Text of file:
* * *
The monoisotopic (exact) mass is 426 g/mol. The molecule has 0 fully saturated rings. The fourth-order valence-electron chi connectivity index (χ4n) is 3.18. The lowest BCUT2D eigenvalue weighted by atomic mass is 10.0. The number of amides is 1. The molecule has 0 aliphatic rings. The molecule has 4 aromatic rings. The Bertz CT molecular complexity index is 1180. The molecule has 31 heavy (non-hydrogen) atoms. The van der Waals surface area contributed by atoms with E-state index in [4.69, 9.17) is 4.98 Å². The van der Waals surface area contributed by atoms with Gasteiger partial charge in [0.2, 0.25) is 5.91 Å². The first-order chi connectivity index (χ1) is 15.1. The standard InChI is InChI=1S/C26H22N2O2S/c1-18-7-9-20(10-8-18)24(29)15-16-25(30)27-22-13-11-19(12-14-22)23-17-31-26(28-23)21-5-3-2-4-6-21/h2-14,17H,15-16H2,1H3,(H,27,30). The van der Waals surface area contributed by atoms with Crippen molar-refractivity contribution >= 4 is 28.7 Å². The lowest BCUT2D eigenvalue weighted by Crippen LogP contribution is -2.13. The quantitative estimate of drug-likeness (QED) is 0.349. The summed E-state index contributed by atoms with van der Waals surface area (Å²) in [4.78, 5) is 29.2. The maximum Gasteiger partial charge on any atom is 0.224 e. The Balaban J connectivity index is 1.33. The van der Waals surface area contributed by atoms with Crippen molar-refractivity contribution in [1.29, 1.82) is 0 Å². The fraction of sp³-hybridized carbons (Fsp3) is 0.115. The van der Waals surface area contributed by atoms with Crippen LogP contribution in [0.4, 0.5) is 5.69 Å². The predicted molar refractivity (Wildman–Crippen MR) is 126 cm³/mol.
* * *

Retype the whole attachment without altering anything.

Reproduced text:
The monoisotopic (exact) mass is 426 g/mol. The molecule has 0 fully saturated rings. The fourth-order valence-electron chi connectivity index (χ4n) is 3.18. The lowest BCUT2D eigenvalue weighted by atomic mass is 10.0. The number of amides is 1. The molecule has 0 aliphatic rings. The molecule has 4 aromatic rings. The Bertz CT molecular complexity index is 1180. The molecule has 31 heavy (non-hydrogen) atoms. The van der Waals surface area contributed by atoms with E-state index in [4.69, 9.17) is 4.98 Å². The van der Waals surface area contributed by atoms with Gasteiger partial charge in [0.2, 0.25) is 5.91 Å². The first-order chi connectivity index (χ1) is 15.1. The standard InChI is InChI=1S/C26H22N2O2S/c1-18-7-9-20(10-8-18)24(29)15-16-25(30)27-22-13-11-19(12-14-22)23-17-31-26(28-23)21-5-3-2-4-6-21/h2-14,17H,15-16H2,1H3,(H,27,30). The van der Waals surface area contributed by atoms with Crippen molar-refractivity contribution >= 4 is 28.7 Å². The lowest BCUT2D eigenvalue weighted by Crippen LogP contribution is -2.13. The quantitative estimate of drug-likeness (QED) is 0.349. The summed E-state index contributed by atoms with van der Waals surface area (Å²) in [4.78, 5) is 29.2. The maximum Gasteiger partial charge on any atom is 0.224 e. The Balaban J connectivity index is 1.33. The van der Waals surface area contributed by atoms with Crippen molar-refractivity contribution in [1.29, 1.82) is 0 Å². The fraction of sp³-hybridized carbons (Fsp3) is 0.115. The van der Waals surface area contributed by atoms with Crippen LogP contribution in [0.4, 0.5) is 5.69 Å². The predicted molar refractivity (Wildman–Crippen MR) is 126 cm³/mol.